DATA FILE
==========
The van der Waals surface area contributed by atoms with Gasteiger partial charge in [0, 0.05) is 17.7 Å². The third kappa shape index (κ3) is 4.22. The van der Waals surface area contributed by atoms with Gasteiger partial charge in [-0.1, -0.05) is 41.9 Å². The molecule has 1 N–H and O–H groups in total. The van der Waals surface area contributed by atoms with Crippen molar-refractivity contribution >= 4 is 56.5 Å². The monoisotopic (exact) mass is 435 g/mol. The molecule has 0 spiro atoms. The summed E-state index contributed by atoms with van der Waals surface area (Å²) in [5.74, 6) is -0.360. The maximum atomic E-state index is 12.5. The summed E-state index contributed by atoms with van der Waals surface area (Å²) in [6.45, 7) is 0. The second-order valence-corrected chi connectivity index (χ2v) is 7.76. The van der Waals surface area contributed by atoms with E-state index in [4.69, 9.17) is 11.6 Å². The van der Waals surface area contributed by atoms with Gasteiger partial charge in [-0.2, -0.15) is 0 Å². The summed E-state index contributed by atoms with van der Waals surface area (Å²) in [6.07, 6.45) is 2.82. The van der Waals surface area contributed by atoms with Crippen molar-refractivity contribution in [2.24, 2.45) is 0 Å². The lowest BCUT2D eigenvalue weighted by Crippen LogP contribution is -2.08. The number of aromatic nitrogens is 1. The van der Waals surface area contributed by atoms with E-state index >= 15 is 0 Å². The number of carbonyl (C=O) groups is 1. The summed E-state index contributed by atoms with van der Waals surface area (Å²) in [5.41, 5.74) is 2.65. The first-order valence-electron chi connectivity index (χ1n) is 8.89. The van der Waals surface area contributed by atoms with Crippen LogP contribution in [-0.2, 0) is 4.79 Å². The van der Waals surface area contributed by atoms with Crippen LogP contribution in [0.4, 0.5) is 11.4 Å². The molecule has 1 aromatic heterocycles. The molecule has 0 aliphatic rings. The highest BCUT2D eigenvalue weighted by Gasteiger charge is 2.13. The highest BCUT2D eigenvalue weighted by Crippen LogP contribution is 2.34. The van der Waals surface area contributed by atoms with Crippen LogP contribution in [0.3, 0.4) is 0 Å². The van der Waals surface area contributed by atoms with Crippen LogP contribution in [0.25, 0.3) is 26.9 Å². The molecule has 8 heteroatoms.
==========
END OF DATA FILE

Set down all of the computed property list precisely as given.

The van der Waals surface area contributed by atoms with Gasteiger partial charge in [0, 0.05) is 17.7 Å². The third kappa shape index (κ3) is 4.22. The van der Waals surface area contributed by atoms with Gasteiger partial charge in [-0.1, -0.05) is 41.9 Å². The molecule has 1 N–H and O–H groups in total. The van der Waals surface area contributed by atoms with Crippen molar-refractivity contribution >= 4 is 56.5 Å². The monoisotopic (exact) mass is 435 g/mol. The molecule has 0 spiro atoms. The summed E-state index contributed by atoms with van der Waals surface area (Å²) in [5.74, 6) is -0.360. The maximum atomic E-state index is 12.5. The summed E-state index contributed by atoms with van der Waals surface area (Å²) in [6.45, 7) is 0. The second-order valence-corrected chi connectivity index (χ2v) is 7.76. The van der Waals surface area contributed by atoms with E-state index in [4.69, 9.17) is 11.6 Å². The van der Waals surface area contributed by atoms with Gasteiger partial charge in [-0.2, -0.15) is 0 Å². The summed E-state index contributed by atoms with van der Waals surface area (Å²) in [6.07, 6.45) is 2.82. The van der Waals surface area contributed by atoms with Crippen molar-refractivity contribution in [2.24, 2.45) is 0 Å². The lowest BCUT2D eigenvalue weighted by Crippen LogP contribution is -2.08. The number of aromatic nitrogens is 1. The van der Waals surface area contributed by atoms with E-state index >= 15 is 0 Å². The number of carbonyl (C=O) groups is 1. The summed E-state index contributed by atoms with van der Waals surface area (Å²) in [5.41, 5.74) is 2.65. The first-order valence-electron chi connectivity index (χ1n) is 8.89. The van der Waals surface area contributed by atoms with Crippen LogP contribution in [-0.2, 0) is 4.79 Å². The van der Waals surface area contributed by atoms with Crippen LogP contribution in [0.4, 0.5) is 11.4 Å². The molecule has 1 aromatic heterocycles. The molecule has 0 aliphatic rings. The highest BCUT2D eigenvalue weighted by Gasteiger charge is 2.13. The highest BCUT2D eigenvalue weighted by Crippen LogP contribution is 2.34. The van der Waals surface area contributed by atoms with Crippen LogP contribution in [0.3, 0.4) is 0 Å². The van der Waals surface area contributed by atoms with Crippen LogP contribution in [0.25, 0.3) is 26.9 Å². The molecule has 8 heteroatoms.